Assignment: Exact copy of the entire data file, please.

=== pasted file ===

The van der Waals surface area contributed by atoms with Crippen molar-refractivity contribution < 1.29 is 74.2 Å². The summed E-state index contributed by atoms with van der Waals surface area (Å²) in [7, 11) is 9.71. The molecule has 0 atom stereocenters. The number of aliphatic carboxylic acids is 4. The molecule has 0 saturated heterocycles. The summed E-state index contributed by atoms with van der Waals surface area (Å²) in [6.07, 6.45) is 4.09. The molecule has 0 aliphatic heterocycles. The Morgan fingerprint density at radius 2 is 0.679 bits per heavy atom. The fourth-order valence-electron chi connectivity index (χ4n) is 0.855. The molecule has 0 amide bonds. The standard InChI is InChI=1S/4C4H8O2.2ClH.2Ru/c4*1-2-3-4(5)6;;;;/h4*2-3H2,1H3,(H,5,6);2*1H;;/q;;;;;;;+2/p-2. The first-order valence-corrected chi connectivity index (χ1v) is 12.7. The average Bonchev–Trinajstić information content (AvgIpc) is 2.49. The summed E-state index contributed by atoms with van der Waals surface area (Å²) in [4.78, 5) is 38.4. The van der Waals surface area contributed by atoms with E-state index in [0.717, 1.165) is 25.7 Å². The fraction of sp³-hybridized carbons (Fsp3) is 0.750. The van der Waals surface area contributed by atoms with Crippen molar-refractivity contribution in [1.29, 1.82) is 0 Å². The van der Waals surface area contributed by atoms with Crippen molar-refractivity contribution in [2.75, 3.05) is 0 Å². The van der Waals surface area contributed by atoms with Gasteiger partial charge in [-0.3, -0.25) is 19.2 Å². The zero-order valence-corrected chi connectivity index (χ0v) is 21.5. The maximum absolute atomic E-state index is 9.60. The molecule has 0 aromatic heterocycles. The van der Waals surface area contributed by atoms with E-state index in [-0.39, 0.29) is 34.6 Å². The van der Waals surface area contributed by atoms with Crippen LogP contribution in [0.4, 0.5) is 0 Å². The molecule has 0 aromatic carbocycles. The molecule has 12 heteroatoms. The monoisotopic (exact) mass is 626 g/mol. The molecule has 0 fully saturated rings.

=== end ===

The van der Waals surface area contributed by atoms with Crippen molar-refractivity contribution < 1.29 is 74.2 Å². The summed E-state index contributed by atoms with van der Waals surface area (Å²) in [7, 11) is 9.71. The molecule has 0 atom stereocenters. The number of aliphatic carboxylic acids is 4. The molecule has 0 saturated heterocycles. The summed E-state index contributed by atoms with van der Waals surface area (Å²) in [6.07, 6.45) is 4.09. The molecule has 0 aliphatic heterocycles. The Morgan fingerprint density at radius 2 is 0.679 bits per heavy atom. The fourth-order valence-electron chi connectivity index (χ4n) is 0.855. The molecule has 0 amide bonds. The standard InChI is InChI=1S/4C4H8O2.2ClH.2Ru/c4*1-2-3-4(5)6;;;;/h4*2-3H2,1H3,(H,5,6);2*1H;;/q;;;;;;;+2/p-2. The first-order valence-corrected chi connectivity index (χ1v) is 12.7. The average Bonchev–Trinajstić information content (AvgIpc) is 2.49. The summed E-state index contributed by atoms with van der Waals surface area (Å²) in [4.78, 5) is 38.4. The van der Waals surface area contributed by atoms with E-state index in [0.717, 1.165) is 25.7 Å². The fraction of sp³-hybridized carbons (Fsp3) is 0.750. The van der Waals surface area contributed by atoms with Crippen molar-refractivity contribution in [1.29, 1.82) is 0 Å². The van der Waals surface area contributed by atoms with Crippen molar-refractivity contribution in [2.75, 3.05) is 0 Å². The van der Waals surface area contributed by atoms with Gasteiger partial charge in [-0.3, -0.25) is 19.2 Å². The zero-order valence-corrected chi connectivity index (χ0v) is 21.5. The maximum absolute atomic E-state index is 9.60. The molecule has 0 aromatic heterocycles. The van der Waals surface area contributed by atoms with E-state index in [-0.39, 0.29) is 34.6 Å². The van der Waals surface area contributed by atoms with Crippen LogP contribution in [0.4, 0.5) is 0 Å². The molecule has 0 aromatic carbocycles. The molecule has 12 heteroatoms. The monoisotopic (exact) mass is 626 g/mol. The molecule has 0 fully saturated rings.